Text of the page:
Wednesday, May 06, 2009

Essay: More The Great Philippine Book Blockade of 2009 Fallacies

Every Wednesday, I have an essay or feature article on any topic that catches my fancy!

Here's a couple of fallacies I've come across, in addition to some additions I want to make.

Here's one from the tabletop RPG mailing list I'm part of:

That explains so much! Why Fully Booked sometimes will order a book for you and then you never hear back...

That's actually a problem of Fully Booked, not customs. While their customer service has been helpful, their book ordering system is honesty deficient. To be fair to Fully Booked, they don't request customers to make downpayments, so they're not obliged to follow up on your orders either.

If Fully Booked was indeed having problems with customs, you wouldn't see their new stocks on their shelves. Of all the bookstores, they're the ones that have new books the most frequent (twice a month). It's not a case of "it just so happened your book orders was stuck at customs but the rest of our shipments came in." It was never ordered (or they couldn't order it) in the first place.

Why Neutral Grounds has all but given up carrying (RPG) books...

First off, Neutral Grounds is a hobby store. They import games. While RPG books are indeed books, they're most likely lumped up in whatever category the rest of their inventory is classified as. Hence the new law doesn't really affect them.

Second, the reason why Neutral Grounds isn't stocking RPG books is due to various business reasons:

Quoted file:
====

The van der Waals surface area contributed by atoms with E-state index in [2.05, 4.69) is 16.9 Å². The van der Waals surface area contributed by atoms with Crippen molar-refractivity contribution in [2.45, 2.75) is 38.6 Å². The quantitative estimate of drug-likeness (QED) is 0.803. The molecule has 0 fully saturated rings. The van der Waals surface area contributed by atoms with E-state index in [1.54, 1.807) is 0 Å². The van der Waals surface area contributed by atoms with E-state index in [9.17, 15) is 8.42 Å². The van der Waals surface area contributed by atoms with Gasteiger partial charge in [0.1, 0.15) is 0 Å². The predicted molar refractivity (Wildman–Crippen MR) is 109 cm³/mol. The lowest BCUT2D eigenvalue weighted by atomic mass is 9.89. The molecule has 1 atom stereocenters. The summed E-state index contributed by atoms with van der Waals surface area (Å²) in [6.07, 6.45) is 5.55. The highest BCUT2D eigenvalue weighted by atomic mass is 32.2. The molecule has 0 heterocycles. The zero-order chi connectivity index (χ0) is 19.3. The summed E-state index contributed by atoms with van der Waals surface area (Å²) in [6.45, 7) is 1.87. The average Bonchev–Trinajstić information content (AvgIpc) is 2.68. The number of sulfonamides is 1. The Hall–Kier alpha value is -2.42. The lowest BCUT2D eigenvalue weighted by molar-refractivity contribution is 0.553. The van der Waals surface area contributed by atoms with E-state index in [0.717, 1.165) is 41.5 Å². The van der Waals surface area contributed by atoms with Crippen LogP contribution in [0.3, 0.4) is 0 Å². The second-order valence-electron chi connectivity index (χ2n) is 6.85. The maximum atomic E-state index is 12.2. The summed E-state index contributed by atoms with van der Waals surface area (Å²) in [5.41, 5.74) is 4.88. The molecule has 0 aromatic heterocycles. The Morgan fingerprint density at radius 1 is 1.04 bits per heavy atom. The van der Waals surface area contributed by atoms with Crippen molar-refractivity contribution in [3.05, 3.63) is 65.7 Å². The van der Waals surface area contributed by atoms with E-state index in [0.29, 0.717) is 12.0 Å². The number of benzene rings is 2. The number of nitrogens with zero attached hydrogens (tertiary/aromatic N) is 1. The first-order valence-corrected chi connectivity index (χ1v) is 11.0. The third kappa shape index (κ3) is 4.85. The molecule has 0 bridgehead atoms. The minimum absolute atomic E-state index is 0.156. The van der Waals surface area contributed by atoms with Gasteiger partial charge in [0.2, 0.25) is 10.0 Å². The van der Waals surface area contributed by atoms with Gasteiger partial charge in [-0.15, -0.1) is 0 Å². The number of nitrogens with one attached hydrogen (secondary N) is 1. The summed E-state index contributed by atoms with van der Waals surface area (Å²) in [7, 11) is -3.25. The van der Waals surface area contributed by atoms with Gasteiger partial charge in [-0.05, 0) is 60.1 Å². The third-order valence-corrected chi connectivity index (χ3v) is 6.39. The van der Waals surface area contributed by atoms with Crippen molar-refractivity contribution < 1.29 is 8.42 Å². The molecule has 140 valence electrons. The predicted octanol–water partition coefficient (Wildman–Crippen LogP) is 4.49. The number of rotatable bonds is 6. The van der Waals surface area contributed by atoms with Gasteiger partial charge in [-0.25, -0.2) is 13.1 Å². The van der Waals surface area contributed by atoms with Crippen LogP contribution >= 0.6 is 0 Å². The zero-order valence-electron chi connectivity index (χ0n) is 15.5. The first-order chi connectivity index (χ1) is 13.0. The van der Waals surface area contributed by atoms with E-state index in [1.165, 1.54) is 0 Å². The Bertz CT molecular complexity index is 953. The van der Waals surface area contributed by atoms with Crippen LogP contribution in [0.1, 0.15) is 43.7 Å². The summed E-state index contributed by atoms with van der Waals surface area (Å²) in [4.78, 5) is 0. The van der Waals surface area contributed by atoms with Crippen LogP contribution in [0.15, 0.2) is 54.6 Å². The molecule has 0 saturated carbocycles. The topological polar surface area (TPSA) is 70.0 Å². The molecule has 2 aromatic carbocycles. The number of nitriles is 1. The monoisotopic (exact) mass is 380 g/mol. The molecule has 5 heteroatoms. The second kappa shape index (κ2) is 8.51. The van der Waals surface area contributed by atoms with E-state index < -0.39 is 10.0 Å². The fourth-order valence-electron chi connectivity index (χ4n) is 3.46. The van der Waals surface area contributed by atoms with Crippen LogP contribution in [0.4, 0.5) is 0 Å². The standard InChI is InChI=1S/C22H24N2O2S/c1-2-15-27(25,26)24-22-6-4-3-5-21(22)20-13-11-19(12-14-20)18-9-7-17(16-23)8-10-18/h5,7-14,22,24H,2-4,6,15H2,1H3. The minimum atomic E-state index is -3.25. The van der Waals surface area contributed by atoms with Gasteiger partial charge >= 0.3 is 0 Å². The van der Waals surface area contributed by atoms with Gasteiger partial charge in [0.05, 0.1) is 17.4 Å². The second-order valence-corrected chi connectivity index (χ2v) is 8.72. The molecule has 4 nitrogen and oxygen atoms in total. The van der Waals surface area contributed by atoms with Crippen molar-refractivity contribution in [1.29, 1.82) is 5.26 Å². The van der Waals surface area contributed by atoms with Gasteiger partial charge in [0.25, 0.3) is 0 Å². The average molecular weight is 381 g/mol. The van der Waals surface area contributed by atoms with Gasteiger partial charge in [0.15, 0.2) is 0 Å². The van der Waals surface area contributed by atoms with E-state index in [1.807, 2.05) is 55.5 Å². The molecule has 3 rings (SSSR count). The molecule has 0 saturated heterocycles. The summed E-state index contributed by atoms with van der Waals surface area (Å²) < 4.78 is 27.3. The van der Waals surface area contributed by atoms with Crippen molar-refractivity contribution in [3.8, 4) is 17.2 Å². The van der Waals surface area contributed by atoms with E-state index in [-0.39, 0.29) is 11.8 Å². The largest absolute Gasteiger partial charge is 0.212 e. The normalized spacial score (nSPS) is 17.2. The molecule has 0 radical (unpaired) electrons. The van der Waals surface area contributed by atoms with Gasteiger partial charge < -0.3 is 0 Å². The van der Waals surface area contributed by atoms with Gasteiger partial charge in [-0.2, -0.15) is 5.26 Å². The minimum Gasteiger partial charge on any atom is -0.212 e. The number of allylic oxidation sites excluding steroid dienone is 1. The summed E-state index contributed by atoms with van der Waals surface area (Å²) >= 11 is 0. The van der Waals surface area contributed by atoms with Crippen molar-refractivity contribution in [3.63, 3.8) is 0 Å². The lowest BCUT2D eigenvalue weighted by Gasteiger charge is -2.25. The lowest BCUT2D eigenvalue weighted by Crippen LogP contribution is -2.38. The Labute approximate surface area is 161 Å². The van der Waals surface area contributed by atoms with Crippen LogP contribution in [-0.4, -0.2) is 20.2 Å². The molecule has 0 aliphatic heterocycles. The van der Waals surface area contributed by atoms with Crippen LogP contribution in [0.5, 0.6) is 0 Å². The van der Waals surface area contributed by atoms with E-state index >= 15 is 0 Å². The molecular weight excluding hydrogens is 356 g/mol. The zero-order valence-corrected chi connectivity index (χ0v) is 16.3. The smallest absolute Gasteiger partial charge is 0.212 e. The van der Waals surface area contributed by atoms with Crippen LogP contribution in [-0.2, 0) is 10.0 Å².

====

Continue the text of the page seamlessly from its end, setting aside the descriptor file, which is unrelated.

• RPG books are difficult to sell, at least compared to Collectible Card Games (CCGs), Miniatures, or Board Games. The only RPG books Neutral Grounds is obliged to carry are Wizards of the Coast books (because they carry other Wizards of the Coast products, such as Magic: The Gathering).
  • The Southeast Asian distributor of D&D books is crappy--at least according to Neutral Grounds. That's why the shipment of the core books were delayed, and why many customers who pre-ordered didn't immediately get their DMG.
  • In an attempt to make selling RPGs more profitable, Neutral Grounds is focusing more on the player-centric (as opposed to Game Master-centric) books.
  • The frequency in which stocks arrived at Neutral Grounds is slow. Probably once every two months.

No one's made this assertion yet but just in case they do:

It's all Twilight's Fault.

First of, that's like blaming a victim of a hold-up on the victim by being at the wrong place at the wrong time. No, the guilty party are the robbers themselves.

Second, Twilight may have been a catalyst, but as I pointed out in yesterday's essay, this kind of corruption has been prevalent in customs for the past few decades. If it's not Twilight, it would have been the next big book fad.

Now here are qualities of the Twilight series which make it lucrative to tax:
  • It's a hardcover - it's both heavy and takes up more space than, say, a paperback (which was the case with many of Dan Brown's books).
  • It's not being carried by Scholastic - Scholastic was the distributor of Harry Potter books when it was popular (and it was a hardcover as well) but Scholastic also has a reputation of actually carrying books that without a doubt can be classified as educational by the Department of Education.
  • It's being ordered in large quantities - Stephen King for example might be a best-seller, but his books aren't as selling as much as Stephenie Meyer, at least in the Philippines these days.

From one of the comments in Philippine Genre Stories, which is quoting me:

"The crime here isn't so much the breaking of the Florence Agreement but the seemingly arbitrary judgment calls. There's no consistency on whether a shipment will be taxed or not."

While this seems to be the case with post offices, a few of my DHL experiences tell me otherwise; that book taxation is more systematic and pervasive than we think.